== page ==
Good evening. For five days now, we Americans have watched and prayed for our neighbors in Texas. They are battered and fighting back against hurricane Harvey. Nearly 52 inches of rain have fallen and that's a record for the continental U.S. It's caused a flood the size of the grand canyon. Lives lost, lively hood swept away. At least 32,000 people in shelters. That number will climb, and even as the flood waters receding in Houston, what they will leave behind, alligators and snakes, to toxic things that could poison them long after. Tonight, concern growing over a chemical plant in Crosby, Texas. The company warns an explosion is very possible, and they have no way to stop it. Harvey's victims need help. Lots of it, and tomorrow, our parent company, Disney S holding a day of giving. A fund-raising telethon that begins with our local affiliates, "Gma," and throughout the day on ABC, ESPN, freeform, radio Disney and our social platforms. You can find the details on, and the numbers on the bottom of your screen. We'll tell you how you can help. Our correspondents are spread across the storm zone, and we begin with ABC's gio Benitez just outside Beaumont where an rescue is under way. Good evening, gio. Reporter: That's right. We're seeing so many selfless acts here in Texas. We are seeing so many people still come in here with these boats. They are using these boats and bringing them from all across the country to help people in those flooded homes, get them out to safety. Get them out to dry land. Now I want you to look a look at this video. It was released late today by the Navy, and you can see there's there video in Beaumont, Texas. There's the air rescues. We have seen them get to their rooftops to avoid those floods. That's how the Navy has been finding these people. You can see this family, the Navy pulling them off their roof. And in nearby, Port Arthur, the elderly stuck in a flooded nursing home. Rescuers pulling all 70 of them out to safety. We're seeing these everyday Americans jump into action in a remarkable way, and, you know, we hear about this country being divided, but here in eastern Texas, I can tell you it could not be more unified. Gio, thanks very much. We're here with ginger zee for more, and we saw those new floods. So hard to wrap your head around the scale of this storm. The scale of it is everything, and the timing. Imagine dropping 20 to 50 inches of rain from New York City to Boston. That's the expanse of land we're talking about. These maps, and all the white would be the 20 plus, but there was the 30 to 40. Port Arthur getting hit so hard. Even though the rain has stopped, the rivers are still rising. I want to take you to the glimmer of hope. Tropical depression, Harvey. It has stopped being a tropical storm, and you're seeing that move a little more quickly, north, northeast. Heavy rain will come along with this. Memphis could see heavy stuff. Up to Lexington, and Harvey will be eventually done with us. We can say good-bye to the storm itself, by this weekend. It's picking up steam right now, but the big problem was it just sort of parked over Houston. The big question, why? The history of this is incredible to look at. Let me show you this. The landfall was late Friday night. It comes on. It sits. It spins. It does a little loop. It goes back to the gulf of Mexico, and then it makes another landfall early this morning. Still as a tropical storm. That's why you had so much rain in place. Why did it all happen? You had two big high pressure systems sandwiching this storm, not allowing it to move. The current or jet scream was too far north, and we have separated those two, and it's starting to jet northeast. Stand by. We'll come back to you late. Houston is the largest city like this to be hit by this, and Tom llamas is on the scene. Good evening, Tom. Reporter: We got to Texas Saturday night. Seeing up close what the storm has done to America's fourth largest city, up to 40,000 homes destroyed. This storm could cost more than $100 billion in damages. Here on the ground, we have witnessed it all for incredible rescues to a body being discovered in a parking lot right in front of us. There's an old rule when riding out a hurricane in Houston, and it's testament to this. The wind will hurt you. The water will kill you. ??? If you're just joining us we need everyone to move into the building. I want you to take your family. Go around these people and go straight inside the hall. Reporter: Tired, thirsty, uncomfortable, and these are the lucky ones. There are tens of thousands of them, finding safety tonight in 1 of 235 shelters across Texas and Louisiana. Some arriving in dump trucks. Some in the arms of strangers. This is the convention floor. This is where so many of those people are sleeping. They planned for 5,000, and that's how many cots they have. Now they have more than 9,000. Lisa sailor has been here for days helping mothers and children. I had a lady yesterday, a young woman that stood in water for a day and a half with her girls because she didn't want to leave her home. The whole lake Houston looked like an ocean of water. Reporter: 18-year-old Talia Castro with her 7-month-old nephew on her knee finds herself caring for her own child, sleeping there on the floor, and three nieces and nephews. What's it like? It's hard because I'm not used to taking care of all four of them at the same time. Reporter: A total stranger, Dee Wilson, took pity, welcoming Talia to her carpeted corner an oasis away from the bare cold floor and careless feet. How did you guys meet each other? She was in the corner with the kids, and people was walking over her and, you know, being disrespectful and we just invited her over here to kind of help her. Reporter: In Port Arthur, people took shelter at the Bob bower civic center. It was supposed to be safe and dry. It was not. Flood water chased people up the gym bleachers to wait to be evacuated, again. Twhe got people in the bleachers. They got mattresses on top of the chairs. Reporter: The shelter at the Houston convention center is prepared for health emergencies. This is just like a mini hospital. They are actually going out to get patients and transport them back here. If they can't get to a hospital? And some of the hospitals are closed because they are flooded. Reporter: Everyone coming into these shelters has a story of survival. But few equal the ordeal of one mother who saved herself and couple of dozen of others by sending out an sos on social media. I was scared out of my mind, I thought we were going to die. Reporter: Iashia Nelson survived hurricane Katrina, only to find herself, a dozen years later, in the eye of a storm named Harvey. You say attacked. Yeah. Because that's what he did. Harvey came in and attacked. He took over. Reporter: As the hurricane pummels everything in its path, she and about 30 family and friends huddle in an apartment waiting for help. When none arrives, she begins posting on Facebook. Was the water coming up? The water was rising so fast. Reporter: So you're facebooking and the water is rising up? Rising up. Reporter: 5:42 Monday morning, about an hour before sunrise, she posts this video. The building across the street is about to collapse. The building across from me is collapsing. Reporter: With the flood water at their heels, iashia and the others break through a window to get out on the roof. The word of her plight spreads on social media. "Good morning America" interviews her. Tell me how you're doing, and how you're holding up. It's not going good for us. Across the street, the building is caving in. There's water everywhere. We have nowhere to go. Reporter: A few hours later, iashia goes live on Facebook. We need help, we need help right now. They got a whole family out there in the water, the people here is drowning, I seen three dead bodies. Lord, please help us. Oh, my god. Reporter: The water's rising. You lived through Katrina, you know what can happen. What's going through your head? Honestly, I thought we was going to die. I really did. But I kept the faith, I prayed. Reporter: At 10:27 Monday morning, with an online audience now grown to more than 100,000 views, she goes live again. We are still here, we are still waiting. The water is just coming. It's just gushing from the back of the building. I'm praying that they get us because if they don't get us soon, they're not going to get us at all. Reporter: Trapped in ruthless floodwaters whipped up by a storm straight out of the bible, all she can do is pray for a boat. I just want to get to dry land. That's all I want to do. Reporter: And then a miracle with an outboard motor. Piloted by James Murphy and some other men. The children carried out first, through the dirty, dangerous riptide, and then the rest. Refugees from the rooftop. Hold on tight! Reporter: Suddenly, they are safe, wrapped in red cross blankets, and the embrace of family. One more post. A picture of her son, Peyton, who lost his toys to the hurricane. Now happy with a new one. I want to thank everybody that looked out for me and my family. You all don't know how grateful I am. The love that you all showed me, I feel like I got family everywhere. Thank goodness it worked out for her, but Tom, we finally saw some sun in Houston today. Is there a sense they're turning a corner? Reporter: George, in many ways, yes. The water behind me is receding. You see traffic on the highways, restaurants and gas stations are open, but in other ways, no. Because entire neighborhoods have been wiped off the map and tens of thousands of people are now living on a cot, looking at life that way in a shelter, surrounded by strangers. As the governor said, this is going to take years. Tom llamas, thanks very much. We'll be right back. Announcer: When we return, finding shelter in a furniture store. Cost doesn't matter. People are sleeping on $8,000 beds. Announcer: Human cost does. As part of ABC's day of giving, you can help those affected by hurricane Harvey by visiting, or texting the worksd Harvey, to 90999 to make a $10 donation.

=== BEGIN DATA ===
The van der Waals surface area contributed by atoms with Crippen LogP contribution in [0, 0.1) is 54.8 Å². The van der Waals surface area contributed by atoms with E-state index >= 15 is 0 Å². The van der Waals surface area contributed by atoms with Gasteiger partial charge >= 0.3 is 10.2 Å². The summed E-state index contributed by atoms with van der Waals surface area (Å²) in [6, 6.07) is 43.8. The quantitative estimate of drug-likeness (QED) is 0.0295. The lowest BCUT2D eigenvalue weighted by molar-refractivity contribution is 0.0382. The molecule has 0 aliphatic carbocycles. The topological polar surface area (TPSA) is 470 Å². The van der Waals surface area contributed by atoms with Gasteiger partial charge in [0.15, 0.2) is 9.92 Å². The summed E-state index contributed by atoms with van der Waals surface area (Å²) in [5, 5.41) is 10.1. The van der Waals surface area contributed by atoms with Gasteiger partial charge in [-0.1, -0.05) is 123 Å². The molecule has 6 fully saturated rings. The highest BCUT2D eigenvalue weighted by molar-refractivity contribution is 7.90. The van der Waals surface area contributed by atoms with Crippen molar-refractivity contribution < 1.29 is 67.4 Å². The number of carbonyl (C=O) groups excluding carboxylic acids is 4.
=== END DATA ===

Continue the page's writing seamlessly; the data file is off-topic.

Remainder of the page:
This transcript has been automatically generated and may not be 100% accurate.